"In the end that Face which is the delight or the terror of the universe must be turned upon each of us either with one expression or with the other, either conferring glory inexpressible or inflicting shame that can never be cured or disguised." (page 38 The Weight of Glory)

So, what do I do to protect my children and myself from a culture that belittles the spiritual longings, but encourages shallow and false pride?  How do I encourage a true authentic humility that uses the gifts that God gave them to please God, as best as they can in whatever circumstance they are in.  No matter how many people say they love Lady Gaga, the only love that will ultimately truly matter to her is the love of God.  If her fame impedes her awe of the Creator, and numbs her longing to be loved by Him, it is worse that being a nobody in the eyes of the world, it is Hell even now.  How do we redirect our vision from earthly glory to heavenly glory?

Saturday, February 11, 2012

Isaiah 43:18

Isaiah 43"Remember not the events of the past, the things of long ago consider not!  See I am doing something new!  Now it springs fourth, do you not perceive it?"

I was never quite sure why this passage is one of my favorites, I know that when I hear it I perceive that slight stirring of my heart, and so I always pay attention when I come across this passage.  And there are times when I have looked for it in the Bible, but owing to my very pathetic memory I can never remember the chapter that it is found in Isaiah and so if I do not have a lot of time I usually give up before I find it. Today in adoration was different, I opened the Bible and it fell open to this verse.   I stopped and read it, and then read the entire chapter, and, finally read the verse again.  I was reflecting on what the passage meant, both in terms of the historical reality of the Babylonian exile that the Children of God were enduring, and the transcendent spiritual applications of this powerful verse.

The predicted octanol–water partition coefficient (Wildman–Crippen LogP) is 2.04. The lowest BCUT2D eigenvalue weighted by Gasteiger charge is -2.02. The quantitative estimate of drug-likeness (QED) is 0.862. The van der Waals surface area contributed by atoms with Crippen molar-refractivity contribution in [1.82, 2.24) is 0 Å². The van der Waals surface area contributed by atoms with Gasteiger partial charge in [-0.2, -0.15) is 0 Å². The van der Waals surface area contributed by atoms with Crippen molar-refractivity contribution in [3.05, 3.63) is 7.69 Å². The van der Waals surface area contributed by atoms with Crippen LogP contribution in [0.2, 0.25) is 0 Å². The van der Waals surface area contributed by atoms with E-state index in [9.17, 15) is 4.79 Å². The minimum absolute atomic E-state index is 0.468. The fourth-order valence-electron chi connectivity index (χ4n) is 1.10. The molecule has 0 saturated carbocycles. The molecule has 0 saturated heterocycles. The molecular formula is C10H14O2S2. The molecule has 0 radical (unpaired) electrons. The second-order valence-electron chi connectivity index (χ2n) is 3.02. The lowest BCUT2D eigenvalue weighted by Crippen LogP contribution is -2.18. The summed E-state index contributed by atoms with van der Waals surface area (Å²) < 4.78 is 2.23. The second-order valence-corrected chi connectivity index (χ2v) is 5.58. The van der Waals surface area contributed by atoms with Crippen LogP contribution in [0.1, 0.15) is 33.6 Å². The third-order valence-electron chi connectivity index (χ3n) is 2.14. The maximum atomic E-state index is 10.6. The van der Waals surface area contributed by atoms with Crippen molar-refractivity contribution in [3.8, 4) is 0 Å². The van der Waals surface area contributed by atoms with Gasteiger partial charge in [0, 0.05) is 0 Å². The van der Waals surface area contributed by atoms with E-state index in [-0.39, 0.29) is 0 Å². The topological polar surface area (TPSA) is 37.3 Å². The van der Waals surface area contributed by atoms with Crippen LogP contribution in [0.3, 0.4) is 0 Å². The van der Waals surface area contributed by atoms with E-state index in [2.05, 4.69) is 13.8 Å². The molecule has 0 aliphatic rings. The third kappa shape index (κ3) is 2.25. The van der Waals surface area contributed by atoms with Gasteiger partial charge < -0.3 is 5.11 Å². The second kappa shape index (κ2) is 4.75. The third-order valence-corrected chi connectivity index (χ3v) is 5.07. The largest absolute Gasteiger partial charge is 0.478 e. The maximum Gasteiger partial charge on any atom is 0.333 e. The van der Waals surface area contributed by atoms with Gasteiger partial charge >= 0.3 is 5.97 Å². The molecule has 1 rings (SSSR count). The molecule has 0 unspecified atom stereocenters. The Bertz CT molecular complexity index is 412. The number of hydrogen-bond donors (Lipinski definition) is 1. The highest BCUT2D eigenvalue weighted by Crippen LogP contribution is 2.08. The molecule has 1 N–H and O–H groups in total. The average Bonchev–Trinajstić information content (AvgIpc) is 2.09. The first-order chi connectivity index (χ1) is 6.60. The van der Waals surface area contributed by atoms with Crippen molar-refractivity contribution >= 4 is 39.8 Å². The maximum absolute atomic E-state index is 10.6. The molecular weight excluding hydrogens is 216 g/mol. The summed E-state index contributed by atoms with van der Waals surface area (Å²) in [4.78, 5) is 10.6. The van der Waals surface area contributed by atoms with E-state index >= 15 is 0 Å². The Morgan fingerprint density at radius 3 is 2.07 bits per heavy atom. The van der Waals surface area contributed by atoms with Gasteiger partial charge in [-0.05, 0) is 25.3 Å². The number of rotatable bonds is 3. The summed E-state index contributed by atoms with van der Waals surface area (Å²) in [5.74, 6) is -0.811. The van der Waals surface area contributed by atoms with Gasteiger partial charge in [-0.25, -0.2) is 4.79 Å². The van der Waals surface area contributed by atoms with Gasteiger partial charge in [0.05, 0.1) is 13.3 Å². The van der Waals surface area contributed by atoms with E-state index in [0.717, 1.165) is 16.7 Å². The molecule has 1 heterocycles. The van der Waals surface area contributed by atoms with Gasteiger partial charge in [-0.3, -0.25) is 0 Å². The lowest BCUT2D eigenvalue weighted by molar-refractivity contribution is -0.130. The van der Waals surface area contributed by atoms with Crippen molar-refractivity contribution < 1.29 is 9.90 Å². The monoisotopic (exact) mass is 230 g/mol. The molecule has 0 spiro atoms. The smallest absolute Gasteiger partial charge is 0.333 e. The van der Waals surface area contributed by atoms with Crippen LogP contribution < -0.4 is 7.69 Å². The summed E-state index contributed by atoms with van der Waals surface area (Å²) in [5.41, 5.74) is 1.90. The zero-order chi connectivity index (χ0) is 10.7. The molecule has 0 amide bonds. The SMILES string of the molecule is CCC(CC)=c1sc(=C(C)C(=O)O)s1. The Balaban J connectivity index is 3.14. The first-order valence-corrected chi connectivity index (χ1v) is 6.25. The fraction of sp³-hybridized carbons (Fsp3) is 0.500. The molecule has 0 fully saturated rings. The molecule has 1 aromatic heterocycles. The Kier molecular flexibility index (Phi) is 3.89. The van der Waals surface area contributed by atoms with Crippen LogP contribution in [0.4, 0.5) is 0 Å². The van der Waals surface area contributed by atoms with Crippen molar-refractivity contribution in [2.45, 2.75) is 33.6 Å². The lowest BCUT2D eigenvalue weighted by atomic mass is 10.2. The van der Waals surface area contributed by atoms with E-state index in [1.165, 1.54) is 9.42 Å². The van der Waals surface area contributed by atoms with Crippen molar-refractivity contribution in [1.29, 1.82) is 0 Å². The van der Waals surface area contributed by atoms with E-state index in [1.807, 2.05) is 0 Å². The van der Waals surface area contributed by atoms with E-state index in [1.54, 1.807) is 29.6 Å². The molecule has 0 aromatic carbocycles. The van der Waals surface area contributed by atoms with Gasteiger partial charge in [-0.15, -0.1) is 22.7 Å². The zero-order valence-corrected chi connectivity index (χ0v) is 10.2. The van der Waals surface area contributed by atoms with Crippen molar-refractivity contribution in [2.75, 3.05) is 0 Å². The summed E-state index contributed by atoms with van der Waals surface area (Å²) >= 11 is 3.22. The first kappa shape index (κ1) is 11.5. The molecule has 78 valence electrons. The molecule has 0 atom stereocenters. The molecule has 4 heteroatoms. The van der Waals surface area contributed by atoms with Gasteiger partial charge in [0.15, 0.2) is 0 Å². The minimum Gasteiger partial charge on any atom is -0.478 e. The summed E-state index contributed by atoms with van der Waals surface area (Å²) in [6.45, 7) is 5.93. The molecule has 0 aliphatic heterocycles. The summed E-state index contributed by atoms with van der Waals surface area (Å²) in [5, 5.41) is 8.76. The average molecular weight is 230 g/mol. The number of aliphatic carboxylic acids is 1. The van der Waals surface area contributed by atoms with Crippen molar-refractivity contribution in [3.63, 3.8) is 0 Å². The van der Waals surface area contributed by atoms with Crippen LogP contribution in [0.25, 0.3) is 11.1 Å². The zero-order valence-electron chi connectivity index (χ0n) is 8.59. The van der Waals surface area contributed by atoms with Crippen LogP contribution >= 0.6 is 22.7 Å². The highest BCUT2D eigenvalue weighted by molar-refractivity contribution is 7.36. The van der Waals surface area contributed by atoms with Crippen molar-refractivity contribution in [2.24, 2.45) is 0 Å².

I questioned why, on this day, I was able to find this passage with absolutely no effort at all, and I remembered that just before I settled into my Bible reading I had been praying, first the rosary, than the Chaplet of Divine Mercy.  And as I finished the Chaplet I was thinking of another family and how I needed to send a congratulatory card to their son who had achieved the rank of Eagle Scout.  Having two sons who are Eagle Scouts I know that this is an accomplishment and I lamented that I have not (and still have not) sent a formal congrats via snail mail (Facebook does not count).   This brought to mind a recent disagreement between our families (in a discussion marriage laws) and I held back my strong opinions, because of that old chain: who do you think you are to preach`~ you cannot even be thoughtful enough to send a timely congratulations when it is well earned!  I prayed "Lord, how on earth can your goodness come through me, I am not only thoughtless, I can so easily fall into enviousness, I can be so easily insulted, ect, ect,....."  I quickly realized that this prayer was not leading anywhere, so I opened the Bible and there was Isaiah 43.